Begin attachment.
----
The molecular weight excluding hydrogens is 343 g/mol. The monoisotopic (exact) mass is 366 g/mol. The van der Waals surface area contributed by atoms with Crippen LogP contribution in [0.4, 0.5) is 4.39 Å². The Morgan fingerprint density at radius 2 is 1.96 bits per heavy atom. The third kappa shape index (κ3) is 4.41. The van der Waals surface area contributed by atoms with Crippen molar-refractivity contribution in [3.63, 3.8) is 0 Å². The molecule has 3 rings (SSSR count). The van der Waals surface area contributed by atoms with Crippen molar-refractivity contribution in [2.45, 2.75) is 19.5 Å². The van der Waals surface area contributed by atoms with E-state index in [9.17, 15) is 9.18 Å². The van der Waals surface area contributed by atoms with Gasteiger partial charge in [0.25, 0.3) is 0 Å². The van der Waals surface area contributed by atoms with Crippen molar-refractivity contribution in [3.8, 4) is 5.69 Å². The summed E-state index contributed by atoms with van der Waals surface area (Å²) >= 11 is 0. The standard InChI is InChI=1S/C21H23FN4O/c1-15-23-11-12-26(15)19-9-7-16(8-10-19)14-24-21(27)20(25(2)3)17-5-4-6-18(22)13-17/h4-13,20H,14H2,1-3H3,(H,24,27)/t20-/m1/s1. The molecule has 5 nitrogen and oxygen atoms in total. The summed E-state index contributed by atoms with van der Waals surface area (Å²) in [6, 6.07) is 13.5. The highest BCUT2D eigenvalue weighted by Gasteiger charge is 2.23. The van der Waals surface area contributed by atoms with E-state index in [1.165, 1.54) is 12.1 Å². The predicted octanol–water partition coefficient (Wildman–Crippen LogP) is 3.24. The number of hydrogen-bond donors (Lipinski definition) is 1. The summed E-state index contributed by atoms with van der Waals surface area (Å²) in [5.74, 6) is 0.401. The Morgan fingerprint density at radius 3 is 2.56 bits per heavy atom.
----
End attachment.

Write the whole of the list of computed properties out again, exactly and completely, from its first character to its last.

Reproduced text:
The molecular weight excluding hydrogens is 343 g/mol. The monoisotopic (exact) mass is 366 g/mol. The van der Waals surface area contributed by atoms with Crippen LogP contribution in [0.4, 0.5) is 4.39 Å². The Morgan fingerprint density at radius 2 is 1.96 bits per heavy atom. The third kappa shape index (κ3) is 4.41. The van der Waals surface area contributed by atoms with Crippen molar-refractivity contribution in [3.63, 3.8) is 0 Å². The molecule has 3 rings (SSSR count). The van der Waals surface area contributed by atoms with Crippen molar-refractivity contribution in [2.45, 2.75) is 19.5 Å². The van der Waals surface area contributed by atoms with E-state index in [9.17, 15) is 9.18 Å². The van der Waals surface area contributed by atoms with Gasteiger partial charge in [0.25, 0.3) is 0 Å². The van der Waals surface area contributed by atoms with Crippen molar-refractivity contribution in [3.8, 4) is 5.69 Å². The summed E-state index contributed by atoms with van der Waals surface area (Å²) >= 11 is 0. The standard InChI is InChI=1S/C21H23FN4O/c1-15-23-11-12-26(15)19-9-7-16(8-10-19)14-24-21(27)20(25(2)3)17-5-4-6-18(22)13-17/h4-13,20H,14H2,1-3H3,(H,24,27)/t20-/m1/s1. The molecule has 5 nitrogen and oxygen atoms in total. The summed E-state index contributed by atoms with van der Waals surface area (Å²) in [6, 6.07) is 13.5. The highest BCUT2D eigenvalue weighted by Gasteiger charge is 2.23. The van der Waals surface area contributed by atoms with E-state index in [1.165, 1.54) is 12.1 Å². The predicted octanol–water partition coefficient (Wildman–Crippen LogP) is 3.24. The number of hydrogen-bond donors (Lipinski definition) is 1. The summed E-state index contributed by atoms with van der Waals surface area (Å²) in [5.74, 6) is 0.401. The Morgan fingerprint density at radius 3 is 2.56 bits per heavy atom.